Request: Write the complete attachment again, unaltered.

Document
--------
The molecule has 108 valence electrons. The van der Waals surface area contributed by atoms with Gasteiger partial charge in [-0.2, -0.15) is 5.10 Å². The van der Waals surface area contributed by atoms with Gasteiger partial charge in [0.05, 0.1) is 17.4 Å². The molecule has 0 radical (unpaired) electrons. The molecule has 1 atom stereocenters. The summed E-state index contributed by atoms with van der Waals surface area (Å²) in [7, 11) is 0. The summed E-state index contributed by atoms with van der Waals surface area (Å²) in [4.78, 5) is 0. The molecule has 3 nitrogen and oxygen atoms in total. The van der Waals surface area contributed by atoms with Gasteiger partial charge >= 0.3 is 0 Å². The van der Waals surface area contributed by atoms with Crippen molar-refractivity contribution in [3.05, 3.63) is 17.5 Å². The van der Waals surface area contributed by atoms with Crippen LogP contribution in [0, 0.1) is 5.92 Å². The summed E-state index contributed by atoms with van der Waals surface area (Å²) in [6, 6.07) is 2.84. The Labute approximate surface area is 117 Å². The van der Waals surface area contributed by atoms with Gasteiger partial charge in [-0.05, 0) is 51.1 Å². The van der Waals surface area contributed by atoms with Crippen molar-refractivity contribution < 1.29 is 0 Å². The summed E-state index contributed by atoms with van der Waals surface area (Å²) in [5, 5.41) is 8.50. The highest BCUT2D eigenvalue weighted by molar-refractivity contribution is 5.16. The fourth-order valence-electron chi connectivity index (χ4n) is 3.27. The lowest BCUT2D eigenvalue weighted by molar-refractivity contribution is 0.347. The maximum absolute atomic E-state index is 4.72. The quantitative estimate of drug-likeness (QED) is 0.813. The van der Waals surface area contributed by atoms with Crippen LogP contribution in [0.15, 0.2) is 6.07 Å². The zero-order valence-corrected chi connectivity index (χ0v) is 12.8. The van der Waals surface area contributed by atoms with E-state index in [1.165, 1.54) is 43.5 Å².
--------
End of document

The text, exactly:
The molecule has 108 valence electrons. The van der Waals surface area contributed by atoms with Gasteiger partial charge in [-0.2, -0.15) is 5.10 Å². The van der Waals surface area contributed by atoms with Gasteiger partial charge in [0.05, 0.1) is 17.4 Å². The molecule has 0 radical (unpaired) electrons. The molecule has 1 atom stereocenters. The summed E-state index contributed by atoms with van der Waals surface area (Å²) in [7, 11) is 0. The summed E-state index contributed by atoms with van der Waals surface area (Å²) in [4.78, 5) is 0. The molecule has 3 nitrogen and oxygen atoms in total. The van der Waals surface area contributed by atoms with Gasteiger partial charge >= 0.3 is 0 Å². The van der Waals surface area contributed by atoms with Crippen molar-refractivity contribution in [3.05, 3.63) is 17.5 Å². The van der Waals surface area contributed by atoms with Crippen LogP contribution in [0, 0.1) is 5.92 Å². The summed E-state index contributed by atoms with van der Waals surface area (Å²) in [6, 6.07) is 2.84. The Labute approximate surface area is 117 Å². The van der Waals surface area contributed by atoms with Gasteiger partial charge in [-0.05, 0) is 51.1 Å². The van der Waals surface area contributed by atoms with Crippen molar-refractivity contribution < 1.29 is 0 Å². The summed E-state index contributed by atoms with van der Waals surface area (Å²) in [5, 5.41) is 8.50. The highest BCUT2D eigenvalue weighted by molar-refractivity contribution is 5.16. The fourth-order valence-electron chi connectivity index (χ4n) is 3.27. The lowest BCUT2D eigenvalue weighted by molar-refractivity contribution is 0.347. The maximum absolute atomic E-state index is 4.72. The quantitative estimate of drug-likeness (QED) is 0.813. The van der Waals surface area contributed by atoms with Crippen LogP contribution in [0.15, 0.2) is 6.07 Å². The zero-order valence-corrected chi connectivity index (χ0v) is 12.8. The van der Waals surface area contributed by atoms with E-state index in [1.165, 1.54) is 43.5 Å².